Credit union members' cash savings at risk, says watchdog
THE outgoing Financial Ombudsman Joe Meade has lashed the Government for delaying the appointment of a replacement, which will, for a time, leave the country without any official watchdog.
Mr Meade, who retires today, said it will be well into this year before a new ombudsman is in place. This is despite the fact that he gave three months' notice of his intention to retire.
He spoke as he fired a parting shot at credit unions, claiming many of them put members' money at risk.
Mr Meade has dealt with a large number of complaints from credit unions over claims they were mis-sold financial products by advisers.
A decision he made in a case taken by Enfield Credit Union was instrumental in Davy stockbrokers agreeing to pay €35m in compensation to a number of credit unions.
But in an interview days before he retired, Mr Meade accused credit unions of taking huge risks with members' money on investments that credit union directors barely understood.
"I was appalled at how members' funds were invested without proper controls or people knowing the risks involved," he said.
"Often credit unions were not aware of the details of the specific products and some credit unions have lost a lot of money as a result."
Credit unions invested heavily in perpetual bonds -- investments issued by banks to raise money. The value of these bonds crashed spectacularly at the start of the credit crunch.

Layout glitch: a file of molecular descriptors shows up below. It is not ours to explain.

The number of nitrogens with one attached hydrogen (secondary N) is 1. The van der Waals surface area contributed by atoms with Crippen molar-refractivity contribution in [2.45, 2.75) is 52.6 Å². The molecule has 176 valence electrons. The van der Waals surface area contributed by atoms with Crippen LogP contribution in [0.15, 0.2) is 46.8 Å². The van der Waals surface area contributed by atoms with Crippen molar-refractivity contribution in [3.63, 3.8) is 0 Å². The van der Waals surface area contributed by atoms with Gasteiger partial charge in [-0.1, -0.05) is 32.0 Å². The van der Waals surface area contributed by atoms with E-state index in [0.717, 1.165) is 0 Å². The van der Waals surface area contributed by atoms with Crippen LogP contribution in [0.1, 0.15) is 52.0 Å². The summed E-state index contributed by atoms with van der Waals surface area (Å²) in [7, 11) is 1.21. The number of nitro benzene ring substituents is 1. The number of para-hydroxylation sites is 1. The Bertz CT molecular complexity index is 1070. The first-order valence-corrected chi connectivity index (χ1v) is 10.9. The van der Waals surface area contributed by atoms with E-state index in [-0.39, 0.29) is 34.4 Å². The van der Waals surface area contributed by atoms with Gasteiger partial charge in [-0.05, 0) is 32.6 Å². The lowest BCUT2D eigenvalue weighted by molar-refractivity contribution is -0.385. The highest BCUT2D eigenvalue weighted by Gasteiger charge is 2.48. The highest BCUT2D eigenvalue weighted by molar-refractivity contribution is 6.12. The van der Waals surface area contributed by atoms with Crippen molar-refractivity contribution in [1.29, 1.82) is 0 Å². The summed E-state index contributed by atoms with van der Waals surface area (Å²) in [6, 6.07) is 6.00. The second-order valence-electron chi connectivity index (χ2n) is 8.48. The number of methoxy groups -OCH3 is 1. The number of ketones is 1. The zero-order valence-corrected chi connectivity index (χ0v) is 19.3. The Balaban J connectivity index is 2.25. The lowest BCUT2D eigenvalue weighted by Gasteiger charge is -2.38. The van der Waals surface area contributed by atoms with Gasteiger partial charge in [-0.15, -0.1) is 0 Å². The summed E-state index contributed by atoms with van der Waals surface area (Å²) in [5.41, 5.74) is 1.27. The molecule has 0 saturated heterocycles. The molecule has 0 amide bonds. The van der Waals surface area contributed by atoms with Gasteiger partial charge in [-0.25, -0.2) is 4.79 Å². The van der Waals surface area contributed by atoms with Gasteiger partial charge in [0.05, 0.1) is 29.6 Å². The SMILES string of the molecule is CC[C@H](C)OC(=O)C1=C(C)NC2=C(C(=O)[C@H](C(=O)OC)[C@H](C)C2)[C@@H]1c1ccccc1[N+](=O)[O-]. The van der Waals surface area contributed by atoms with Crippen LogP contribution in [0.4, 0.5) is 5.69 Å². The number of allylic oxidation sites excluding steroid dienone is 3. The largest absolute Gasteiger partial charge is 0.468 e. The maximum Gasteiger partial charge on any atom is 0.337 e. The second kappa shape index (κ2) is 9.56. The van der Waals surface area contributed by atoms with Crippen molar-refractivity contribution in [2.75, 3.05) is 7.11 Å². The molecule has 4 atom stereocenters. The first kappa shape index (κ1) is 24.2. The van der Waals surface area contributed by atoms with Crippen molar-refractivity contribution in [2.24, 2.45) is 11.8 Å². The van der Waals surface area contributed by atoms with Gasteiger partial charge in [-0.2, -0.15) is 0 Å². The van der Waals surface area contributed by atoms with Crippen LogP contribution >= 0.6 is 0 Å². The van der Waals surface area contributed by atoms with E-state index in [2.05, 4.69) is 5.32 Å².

Enfield Credit Union in Co Meath took a case against Davy stockbrokers, claiming it was mis-sold these investments.
Mr Meade, who is the statutory arbiter in disputes between consumers and financial services providers, ruled that Davy had mis-sold the bonds to the credit union.
He found that Enfield Credit Union did not understand the intricacies of perpetual bonds. This prompted Davy to offer €35m in compensation to credit unions that had bought the controversial bonds.
But Davy appealed Mr Meade's decision to the High Court, which quashed the Ombudsman's decision and ordered changes to the way his office processes cases.
Mr Meade then initiated an appeal of the High Court ruling to the Supreme Court, with a judgment awaited.
The outgoing Ombudsman, who was in his position for almost five years, has dealt with 25,500 cases in that time. He has been responsible for some €60m being refunded to consumers due to decisions he has made against finance firms.
He criticised some consumers for making bad investment decisions, and then seeking compensation.
''There were customers themselves who were greedy and taking chances, and thought that they would come here and get compensation," he said.
"Personal responsibility is a key factor in any investment decision, with investors having a responsibility to weigh up the risks involved themselves.
''That's why I haven't upheld 38pc of complaints," Mr Meade said. ''Basically, the consumer was taking a chance.
"People were very happy with their product for about three years, and then when it dropped, they came here looking for everything."
Sometimes in a dispute, financial services firms chose to settle the case before Mr Meade had to adjudicate, he said.